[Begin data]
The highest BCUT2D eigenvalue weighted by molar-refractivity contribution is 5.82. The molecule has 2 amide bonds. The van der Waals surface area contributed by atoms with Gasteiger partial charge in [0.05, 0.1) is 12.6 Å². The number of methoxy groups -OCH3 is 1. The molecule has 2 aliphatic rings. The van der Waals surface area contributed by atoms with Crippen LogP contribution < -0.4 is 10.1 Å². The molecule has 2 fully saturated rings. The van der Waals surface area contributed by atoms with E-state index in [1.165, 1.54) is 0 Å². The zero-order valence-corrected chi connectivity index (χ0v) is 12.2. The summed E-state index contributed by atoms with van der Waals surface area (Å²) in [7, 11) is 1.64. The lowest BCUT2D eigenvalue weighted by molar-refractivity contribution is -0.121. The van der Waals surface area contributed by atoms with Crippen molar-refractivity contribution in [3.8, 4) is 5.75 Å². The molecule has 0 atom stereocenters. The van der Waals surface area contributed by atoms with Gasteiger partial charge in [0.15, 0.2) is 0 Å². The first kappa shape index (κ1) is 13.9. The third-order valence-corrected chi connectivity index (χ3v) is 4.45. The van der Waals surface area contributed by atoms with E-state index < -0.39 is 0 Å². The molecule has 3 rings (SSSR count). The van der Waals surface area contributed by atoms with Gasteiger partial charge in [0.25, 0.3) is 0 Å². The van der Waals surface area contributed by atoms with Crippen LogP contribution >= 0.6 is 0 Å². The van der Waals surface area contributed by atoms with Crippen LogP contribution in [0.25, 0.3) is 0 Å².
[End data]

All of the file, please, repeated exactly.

The highest BCUT2D eigenvalue weighted by molar-refractivity contribution is 5.82. The molecule has 2 amide bonds. The van der Waals surface area contributed by atoms with Gasteiger partial charge in [0.05, 0.1) is 12.6 Å². The number of methoxy groups -OCH3 is 1. The molecule has 2 aliphatic rings. The van der Waals surface area contributed by atoms with Crippen LogP contribution < -0.4 is 10.1 Å². The molecule has 2 fully saturated rings. The van der Waals surface area contributed by atoms with E-state index in [1.165, 1.54) is 0 Å². The zero-order valence-corrected chi connectivity index (χ0v) is 12.2. The summed E-state index contributed by atoms with van der Waals surface area (Å²) in [7, 11) is 1.64. The lowest BCUT2D eigenvalue weighted by molar-refractivity contribution is -0.121. The van der Waals surface area contributed by atoms with Crippen molar-refractivity contribution in [3.8, 4) is 5.75 Å². The molecule has 0 atom stereocenters. The van der Waals surface area contributed by atoms with Gasteiger partial charge in [0.15, 0.2) is 0 Å². The first kappa shape index (κ1) is 13.9. The third-order valence-corrected chi connectivity index (χ3v) is 4.45. The van der Waals surface area contributed by atoms with E-state index < -0.39 is 0 Å². The molecule has 3 rings (SSSR count). The van der Waals surface area contributed by atoms with Gasteiger partial charge in [0.25, 0.3) is 0 Å². The van der Waals surface area contributed by atoms with Crippen LogP contribution >= 0.6 is 0 Å². The van der Waals surface area contributed by atoms with Crippen LogP contribution in [0.25, 0.3) is 0 Å².